TV advertising is big business. Billions of euros are spent annually to convince us to buy a particular company’s products or services. But viewers are getting fed up with the disruption and services such as on-demand or time-shifting are giving the consumer more tools to skip the adverts. But without advertising, there would be no money to make new shows, and a lot of unemployed advertising executives. Fortunately, the solution to both challenges may lie not on our TV screens but on the second screens in our pockets or on our laps.
Moving advertising to the second screen
These days, most of us have a smartphone to hand or a tablet on our laps when we are watching a show. How many times have you looked up an actor’s name, to see what other shows they starred in, or had your phone listen to a soundtrack to find out the name of the artist who recorded it?
You can already buy that track on iTunes, but what if you could also buy other items in the show? Maybe you like the jacket the star is wearing, or the car he drives. While there is always the risk of too much product placement, there would at least be fewer adverts.Watch movie online Get Out (2017)
Engage not push
But rather than just shifting the push from the big screen to the little one, the real opportunity with the second screen is audience engagement. Viewers are already telling their friends what they are watching and use social media channels to discuss and comment on the shows they like, sometimes even when they are sitting in the same room.
That social aspect can be leveraged by advertisers with Facebook pages to like, Twitter streams to follow and even dedicated show sites that feature additional information about the stars, upcoming episodes, special offers and more.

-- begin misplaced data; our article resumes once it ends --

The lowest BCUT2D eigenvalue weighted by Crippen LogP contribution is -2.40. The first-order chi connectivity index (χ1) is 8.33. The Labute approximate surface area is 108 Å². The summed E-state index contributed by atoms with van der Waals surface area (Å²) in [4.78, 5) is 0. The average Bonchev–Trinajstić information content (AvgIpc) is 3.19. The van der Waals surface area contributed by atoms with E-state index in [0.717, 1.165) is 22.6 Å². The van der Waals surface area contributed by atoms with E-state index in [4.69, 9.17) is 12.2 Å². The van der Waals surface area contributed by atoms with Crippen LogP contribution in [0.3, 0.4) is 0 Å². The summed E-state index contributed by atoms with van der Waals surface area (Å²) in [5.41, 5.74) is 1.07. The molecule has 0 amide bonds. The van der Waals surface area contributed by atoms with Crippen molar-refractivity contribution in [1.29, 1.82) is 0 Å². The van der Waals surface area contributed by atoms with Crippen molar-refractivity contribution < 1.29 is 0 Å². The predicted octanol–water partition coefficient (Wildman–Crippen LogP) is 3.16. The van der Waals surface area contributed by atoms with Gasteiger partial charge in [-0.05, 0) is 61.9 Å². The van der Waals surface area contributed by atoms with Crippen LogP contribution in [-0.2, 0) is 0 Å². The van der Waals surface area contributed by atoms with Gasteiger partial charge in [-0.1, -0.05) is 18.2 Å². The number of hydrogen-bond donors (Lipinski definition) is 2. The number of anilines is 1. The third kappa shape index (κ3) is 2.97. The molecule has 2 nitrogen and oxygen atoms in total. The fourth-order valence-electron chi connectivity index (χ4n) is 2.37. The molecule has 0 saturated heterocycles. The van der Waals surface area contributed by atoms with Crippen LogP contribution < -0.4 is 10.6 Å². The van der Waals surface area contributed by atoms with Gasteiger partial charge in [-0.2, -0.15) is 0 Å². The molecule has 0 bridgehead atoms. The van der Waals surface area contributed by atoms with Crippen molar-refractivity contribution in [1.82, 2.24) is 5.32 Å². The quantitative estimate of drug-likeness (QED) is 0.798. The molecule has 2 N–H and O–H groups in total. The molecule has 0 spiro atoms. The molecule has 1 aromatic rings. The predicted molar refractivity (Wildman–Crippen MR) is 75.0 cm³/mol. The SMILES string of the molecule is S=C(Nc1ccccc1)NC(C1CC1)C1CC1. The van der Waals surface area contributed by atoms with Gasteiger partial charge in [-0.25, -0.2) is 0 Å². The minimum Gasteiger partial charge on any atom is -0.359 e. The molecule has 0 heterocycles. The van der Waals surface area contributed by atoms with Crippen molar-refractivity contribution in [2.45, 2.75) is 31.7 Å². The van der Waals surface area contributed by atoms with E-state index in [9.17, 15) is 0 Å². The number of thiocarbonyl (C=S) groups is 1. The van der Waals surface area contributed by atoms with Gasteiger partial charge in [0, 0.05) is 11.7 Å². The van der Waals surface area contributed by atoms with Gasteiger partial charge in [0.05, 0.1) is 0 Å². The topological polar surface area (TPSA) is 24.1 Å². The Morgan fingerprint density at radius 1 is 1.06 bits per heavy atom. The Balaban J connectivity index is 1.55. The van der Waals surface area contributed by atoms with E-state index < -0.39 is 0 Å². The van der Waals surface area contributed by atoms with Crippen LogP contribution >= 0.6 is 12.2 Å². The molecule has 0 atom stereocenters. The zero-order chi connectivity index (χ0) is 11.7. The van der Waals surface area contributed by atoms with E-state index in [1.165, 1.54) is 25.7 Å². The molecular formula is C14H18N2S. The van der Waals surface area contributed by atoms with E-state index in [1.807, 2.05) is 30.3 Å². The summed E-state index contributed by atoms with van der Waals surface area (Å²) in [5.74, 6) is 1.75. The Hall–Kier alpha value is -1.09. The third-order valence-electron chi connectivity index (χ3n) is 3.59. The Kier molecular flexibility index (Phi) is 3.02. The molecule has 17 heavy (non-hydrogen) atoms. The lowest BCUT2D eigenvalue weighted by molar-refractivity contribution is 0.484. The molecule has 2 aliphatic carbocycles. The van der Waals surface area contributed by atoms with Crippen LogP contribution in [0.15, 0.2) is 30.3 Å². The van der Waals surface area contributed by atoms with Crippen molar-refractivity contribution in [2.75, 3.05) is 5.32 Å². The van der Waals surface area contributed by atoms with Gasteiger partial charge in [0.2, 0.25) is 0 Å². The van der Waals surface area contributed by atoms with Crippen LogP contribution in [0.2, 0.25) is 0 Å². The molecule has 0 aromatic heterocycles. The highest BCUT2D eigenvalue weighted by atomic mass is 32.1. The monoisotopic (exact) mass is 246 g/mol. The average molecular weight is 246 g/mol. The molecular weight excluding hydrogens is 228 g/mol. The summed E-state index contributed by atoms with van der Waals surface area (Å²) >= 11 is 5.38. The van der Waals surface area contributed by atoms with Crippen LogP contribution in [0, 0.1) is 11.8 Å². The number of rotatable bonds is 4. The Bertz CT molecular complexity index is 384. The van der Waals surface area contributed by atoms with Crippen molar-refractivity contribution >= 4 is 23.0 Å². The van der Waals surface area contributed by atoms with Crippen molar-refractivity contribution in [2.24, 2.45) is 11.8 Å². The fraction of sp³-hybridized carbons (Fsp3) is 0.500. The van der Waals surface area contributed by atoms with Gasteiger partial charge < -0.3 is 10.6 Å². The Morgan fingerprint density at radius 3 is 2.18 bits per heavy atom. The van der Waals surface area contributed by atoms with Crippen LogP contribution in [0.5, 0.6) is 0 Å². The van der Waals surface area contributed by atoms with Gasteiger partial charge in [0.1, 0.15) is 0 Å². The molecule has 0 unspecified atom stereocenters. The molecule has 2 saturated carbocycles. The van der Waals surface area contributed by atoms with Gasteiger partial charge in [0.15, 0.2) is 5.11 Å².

Coca-Cola steals the Superbowl
Coca-Cola® has always been ahead of the game when it comes to advertising. One of their latest coups was to steal media attention at this year’s Superbowl. A thirty second Superbowl advertising slot can cost several million dollars, and the iconic Coke polar bears did make a couple of appearances. But Coca-Cola also set up a livestream where the polar bears commented ‘live’ on the game. A technical challenge to be sure but the results were impressive. Rather than being forced to watch TV adverts during the breaks, by the third quarter over 600,000 people had chosen to log in to the live stream to watch the bears’ commentary. And the average session time was a impressive 28 minutes rather than an expensive 30 seconds!
You can see more examples on the Coca-Cola Polar Bowl YouTube channel.
Give control back to the viewers
Shifting advertising to the second screen gives control back to the viewer. We can choose to sit back, relax and enjoy the show, or sit up and take part. The advertising executives get to keep their jobs but instead of disrupting our viewing, they will be engaging with and entertaining us on the small screen. And the TV producers will get the revenues needed to make next season’s shows even better.